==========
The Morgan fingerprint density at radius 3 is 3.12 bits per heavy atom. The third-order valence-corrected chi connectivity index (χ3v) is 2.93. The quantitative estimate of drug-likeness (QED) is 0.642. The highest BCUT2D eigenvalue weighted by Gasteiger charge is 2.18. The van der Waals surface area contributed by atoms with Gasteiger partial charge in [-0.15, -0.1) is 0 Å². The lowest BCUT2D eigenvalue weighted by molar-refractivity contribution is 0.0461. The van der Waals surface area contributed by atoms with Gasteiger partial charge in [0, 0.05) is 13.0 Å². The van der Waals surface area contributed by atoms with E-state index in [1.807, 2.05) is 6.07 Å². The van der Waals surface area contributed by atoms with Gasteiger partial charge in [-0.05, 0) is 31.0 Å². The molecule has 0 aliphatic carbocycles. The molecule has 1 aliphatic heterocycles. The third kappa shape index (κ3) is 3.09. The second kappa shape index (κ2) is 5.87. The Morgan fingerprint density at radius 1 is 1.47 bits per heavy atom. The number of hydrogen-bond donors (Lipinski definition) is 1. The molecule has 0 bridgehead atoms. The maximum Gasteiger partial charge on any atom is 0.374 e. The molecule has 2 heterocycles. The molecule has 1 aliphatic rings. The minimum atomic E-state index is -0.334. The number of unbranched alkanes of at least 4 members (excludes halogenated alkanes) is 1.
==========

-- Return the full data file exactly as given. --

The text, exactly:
The Morgan fingerprint density at radius 3 is 3.12 bits per heavy atom. The third-order valence-corrected chi connectivity index (χ3v) is 2.93. The quantitative estimate of drug-likeness (QED) is 0.642. The highest BCUT2D eigenvalue weighted by Gasteiger charge is 2.18. The van der Waals surface area contributed by atoms with Gasteiger partial charge in [-0.15, -0.1) is 0 Å². The lowest BCUT2D eigenvalue weighted by molar-refractivity contribution is 0.0461. The van der Waals surface area contributed by atoms with Gasteiger partial charge in [0, 0.05) is 13.0 Å². The van der Waals surface area contributed by atoms with E-state index in [1.807, 2.05) is 6.07 Å². The van der Waals surface area contributed by atoms with Gasteiger partial charge in [-0.05, 0) is 31.0 Å². The molecule has 0 aliphatic carbocycles. The molecule has 1 aliphatic heterocycles. The third kappa shape index (κ3) is 3.09. The second kappa shape index (κ2) is 5.87. The Morgan fingerprint density at radius 1 is 1.47 bits per heavy atom. The number of hydrogen-bond donors (Lipinski definition) is 1. The molecule has 0 bridgehead atoms. The maximum Gasteiger partial charge on any atom is 0.374 e. The molecule has 2 heterocycles. The molecule has 1 aliphatic rings. The minimum atomic E-state index is -0.334. The number of unbranched alkanes of at least 4 members (excludes halogenated alkanes) is 1.